A layer of the ectoderm germ layer; provides most of the central nervous system.
An intermediate filament found in nerve cells.
Glial cells provide support and nutrition to the tissues.
A nerve cell; basic unit of the nervous system, consisting of a cell body, nucleus, dendrites, and axon.
1. Most abundant of polymorphonuclear leukocytes; an important phagocyte; so-called because it stains with both acidic and basic. 2. phagocytic white blood cells.
Membrane surrounding the nucleus of eucaryotic cells.
a deeply stain- ing body within the nucleus of a cell and containing RNA; nucleoli (plural) are specialized portions of certain chromosomes that carry multiple copies of the information to synthesize ribosomal RNA.
The dense, active pro- toplasm found in the center of a eukaryotic cell that acts as the genetic control center; plays an important role in cell reproduction and metabolism.
An agency responsible for workplace safety and health.
A branch of the trigeminal nerve that carries only sensory fibers; supplies the skin of the forehead, upper eyelids, and interior portion of the scalp, orbit, eyeball, and nasal passage.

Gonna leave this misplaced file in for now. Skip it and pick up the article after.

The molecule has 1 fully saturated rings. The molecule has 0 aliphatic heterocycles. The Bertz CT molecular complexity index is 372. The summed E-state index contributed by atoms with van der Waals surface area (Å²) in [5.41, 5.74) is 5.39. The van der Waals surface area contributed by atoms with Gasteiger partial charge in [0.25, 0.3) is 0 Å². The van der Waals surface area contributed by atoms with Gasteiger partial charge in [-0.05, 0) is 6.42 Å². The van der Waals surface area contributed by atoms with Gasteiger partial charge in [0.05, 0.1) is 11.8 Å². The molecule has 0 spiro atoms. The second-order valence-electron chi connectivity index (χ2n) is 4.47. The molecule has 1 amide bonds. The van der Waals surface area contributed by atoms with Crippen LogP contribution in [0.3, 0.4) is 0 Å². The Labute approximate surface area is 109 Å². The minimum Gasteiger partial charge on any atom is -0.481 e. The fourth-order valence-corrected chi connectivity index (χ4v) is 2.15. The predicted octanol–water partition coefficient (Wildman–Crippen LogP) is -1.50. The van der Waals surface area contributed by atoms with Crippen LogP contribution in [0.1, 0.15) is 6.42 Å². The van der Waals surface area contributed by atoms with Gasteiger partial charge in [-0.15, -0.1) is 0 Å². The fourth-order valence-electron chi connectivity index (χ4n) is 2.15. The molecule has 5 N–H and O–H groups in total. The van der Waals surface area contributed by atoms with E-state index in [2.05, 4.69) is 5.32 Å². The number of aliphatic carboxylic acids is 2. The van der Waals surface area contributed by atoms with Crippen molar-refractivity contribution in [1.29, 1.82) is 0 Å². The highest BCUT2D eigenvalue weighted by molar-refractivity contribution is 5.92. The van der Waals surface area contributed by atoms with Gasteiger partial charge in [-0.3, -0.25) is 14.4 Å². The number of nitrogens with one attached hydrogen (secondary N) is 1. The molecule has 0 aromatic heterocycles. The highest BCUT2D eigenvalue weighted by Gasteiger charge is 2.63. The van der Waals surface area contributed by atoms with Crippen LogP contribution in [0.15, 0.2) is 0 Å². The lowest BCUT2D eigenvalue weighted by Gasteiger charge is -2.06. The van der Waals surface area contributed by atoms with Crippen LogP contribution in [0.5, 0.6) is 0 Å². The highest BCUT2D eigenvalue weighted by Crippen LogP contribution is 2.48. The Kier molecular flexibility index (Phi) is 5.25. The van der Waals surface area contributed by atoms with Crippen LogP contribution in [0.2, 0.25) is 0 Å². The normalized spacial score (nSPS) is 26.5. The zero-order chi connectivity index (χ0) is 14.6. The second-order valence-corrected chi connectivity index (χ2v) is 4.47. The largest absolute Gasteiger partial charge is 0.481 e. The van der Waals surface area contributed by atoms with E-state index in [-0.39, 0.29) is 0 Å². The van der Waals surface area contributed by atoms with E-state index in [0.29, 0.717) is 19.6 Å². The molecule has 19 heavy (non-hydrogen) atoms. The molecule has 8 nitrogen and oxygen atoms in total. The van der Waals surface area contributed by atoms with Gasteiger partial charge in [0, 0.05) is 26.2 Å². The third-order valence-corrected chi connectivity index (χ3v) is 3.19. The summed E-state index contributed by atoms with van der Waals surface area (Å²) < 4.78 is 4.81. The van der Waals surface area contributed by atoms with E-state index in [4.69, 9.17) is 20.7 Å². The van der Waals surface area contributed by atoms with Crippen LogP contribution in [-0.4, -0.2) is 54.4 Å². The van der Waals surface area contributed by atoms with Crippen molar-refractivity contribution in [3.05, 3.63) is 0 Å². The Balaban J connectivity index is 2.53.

A body within the cyto- plasm of eukaryotic cells. There are several different types of organ- elles, each with a specialized function, such as the chloroplast, which functions in photosynthesis.
Food produced with the exclusive use of feed or fertilizer of plant or animal origin and without the use of chemicals in any fashion, including growth hormones, pesticides, fertilizers.
Any living thing, plant, or animal. May be unicellular (bacteria, yeasts, protozoa) or multicellular (all complex organisms including man).
human body fluids including, but not limited to, semen, vaginal secretions, cerebrospinal fluid, synovial fluid, pleural fluid, pericardial fluid, amniotic fluid, and all body fluids in situations where it is difficult or impossible to differentiate between body fluids.
Treatment that involves oxygen and other nutrients being applied or sprayed onto the face. Said to reduce the signs of aging.
Elastin-type fiber found in the dermis that contains only microfibrils and is 10–12nm in diameter.